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Bar Tartine

By   /   January 21, 2013  /   2 Comments

Six years after it opened, Bar Tartine, the restaurant offshoot of Tartine Bakery, has become Hungarian at dinner and Scandinavian at lunch. Both meals are fantastic–original and luscious. The lunchtime Danish sandwich bar was created when Bar Tartine expanded into a space next door and installed bread ovens.  There, Chad Robertson bakes whole grain northern European breads which are sold at the counter.

The chef behind the transformation, Nick Balla, made his name cooking Japanese at Nombe down the street. It took him awhile to figure out how to execute Hungarian dishes evoked by a childhood in Budapest until the age of fourteen when his family moved to Michigan.  Now he’s got it down.

You might wonder at such a change in cooking predilection, but a culinary bridge does exist between Japan and Eastern Europe:  pickling. Nick Balla is obsessed. He puts everything up. Jars of pickled fruits and vegetables have become part of the decor in the rustic, wood lined rooms of the restaurant, and their contents are used in everything.

Grilled tripe ($14) probably doesn’t make your heart race, but I’m in love with Bar Tartine’s preparation of crisp edged innards, slightly smoky, with that mysterious soft yet elastic texture, drenched in a velvety, mahogany, paprika sauce with an intense, meaty flavor.

Of many chopped salads in town, Nick Balla’s is the most fun to eat, an Eastern European tilted combination of raw and cooked vegetables including cauliflower, cucumbers, mushrooms, celery and lots of dill, in a lemony vinaigrette, piled onto a swatch of yogurt at the bottom of the plate ($14). Each bite tells a different story.  A Cal-Ital salad of chicories in anchovy dressing ($14) nods to Mitteleuropa with the addition of soft rye croutons, soaked and tender, garnished with shaved watermelon radishes.

A plate of exceptional bread– thick slices of moist, chewy, dense, just out of the oven whole grain with a crunchy crust–served with butter and sea salt comes out with small dishes.  Because the bread is so complex and irresistible, it becomes a course in itself.  I’ve tasted no better, anywhere and you get just enough so that every crumb is devoured.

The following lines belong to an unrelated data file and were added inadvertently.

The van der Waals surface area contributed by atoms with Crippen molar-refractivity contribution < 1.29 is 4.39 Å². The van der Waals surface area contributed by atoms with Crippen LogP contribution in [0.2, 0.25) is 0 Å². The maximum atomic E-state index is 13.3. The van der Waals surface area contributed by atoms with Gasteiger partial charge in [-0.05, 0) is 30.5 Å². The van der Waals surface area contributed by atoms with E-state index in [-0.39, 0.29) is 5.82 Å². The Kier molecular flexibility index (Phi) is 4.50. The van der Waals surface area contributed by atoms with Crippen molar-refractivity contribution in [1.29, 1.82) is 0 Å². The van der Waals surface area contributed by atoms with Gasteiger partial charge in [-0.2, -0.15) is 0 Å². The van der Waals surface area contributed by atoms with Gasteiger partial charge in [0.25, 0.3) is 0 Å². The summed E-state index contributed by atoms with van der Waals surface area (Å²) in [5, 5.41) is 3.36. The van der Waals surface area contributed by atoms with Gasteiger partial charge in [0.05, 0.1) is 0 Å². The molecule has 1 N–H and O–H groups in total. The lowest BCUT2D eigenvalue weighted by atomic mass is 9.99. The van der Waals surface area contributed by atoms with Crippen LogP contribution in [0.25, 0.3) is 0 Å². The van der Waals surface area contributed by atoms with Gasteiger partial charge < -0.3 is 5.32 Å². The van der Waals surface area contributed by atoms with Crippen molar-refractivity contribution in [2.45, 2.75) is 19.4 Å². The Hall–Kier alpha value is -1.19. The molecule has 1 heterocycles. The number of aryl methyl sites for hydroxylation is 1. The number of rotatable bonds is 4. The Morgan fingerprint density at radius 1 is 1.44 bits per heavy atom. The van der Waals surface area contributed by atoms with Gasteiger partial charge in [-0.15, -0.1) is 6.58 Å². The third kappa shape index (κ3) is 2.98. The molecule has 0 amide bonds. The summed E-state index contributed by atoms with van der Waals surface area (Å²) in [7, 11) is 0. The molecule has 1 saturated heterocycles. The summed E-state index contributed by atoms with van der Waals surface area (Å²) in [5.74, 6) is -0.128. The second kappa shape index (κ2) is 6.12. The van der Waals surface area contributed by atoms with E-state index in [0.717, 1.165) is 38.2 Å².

Balla’s interpretation of gulyas (goulash), makes this typically everyday stew an exciting dish. Slices of moist brisket with a little chew left in them rest against a huge roasted marrow bone atop a bowl of dark brown jus infused with the flavor of green and red peppers.   A roasted quarter onion and marble-sized yellow fleshed potatoes with a melting texture are bathed in this intense, fat free, gravy.  The marrow supplies the richness.  A second round of bread comes with the main courses, this time the classic Tartine campagne, white, almost sticky,  full of yeasty holes, with a crackling crisp crust.  What heaven!

Light Austrian red and white wines, always a treat to find on a wine list, go brilliantly with this food.

For dessert ($9) salt roasted pear and pear sorbet with goat buttermilk-soaked rye bread and chestnuts, all molded to look like a half pear, tastes light, refreshing and completely Hungarian.

The open face sandwiches ($6) at self-service lunch (order at the bread kitchen counter and the food is brought to your table) astound with the inventiveness of their composition, especially one topped with velvety cold smoked black cod on a coarse puree of finely red beets on a big swatch of horseradish cream all topped with tiny elderberry capers, on a thin slice of Danish rye, so full of whole grains, it reminds me of pate.  This delivers one of the best bites of food ever. Equally sexy is his house cured prosciutto on a quarter inch of house churned butter on a softer whole grain bread with expressive crust.  At a recent lunch there were six to choose from, including one thickly layered with green walnut tapenade on a contrastingly mild layer of ricotta-like farmer’s cheese, the whole thing crowned with a mound of juicy rapini.

Finish lunch with bay leaf-infused yogurt scattered with grapefruit segments and shards of crispy meringue ($4).  Hot tea drinks ($4)–peach leaf with toasted barley, green pu-erh with buckwheat and cold ones like white coffee dairy kefir shake ($5)–open up a realm of new flavor possibilities.  Whether Japanese or Hungarian, Balla dishes are driven by his imagination. Who knows what will come next?

561 Valencia (between 16th and 17th streets) San Francisco 415 487-1600 www.bartartine.com
Open daily for dinner, Saturday and Sunday brunch, sandwich shop Wednesday through Friday at lunch.

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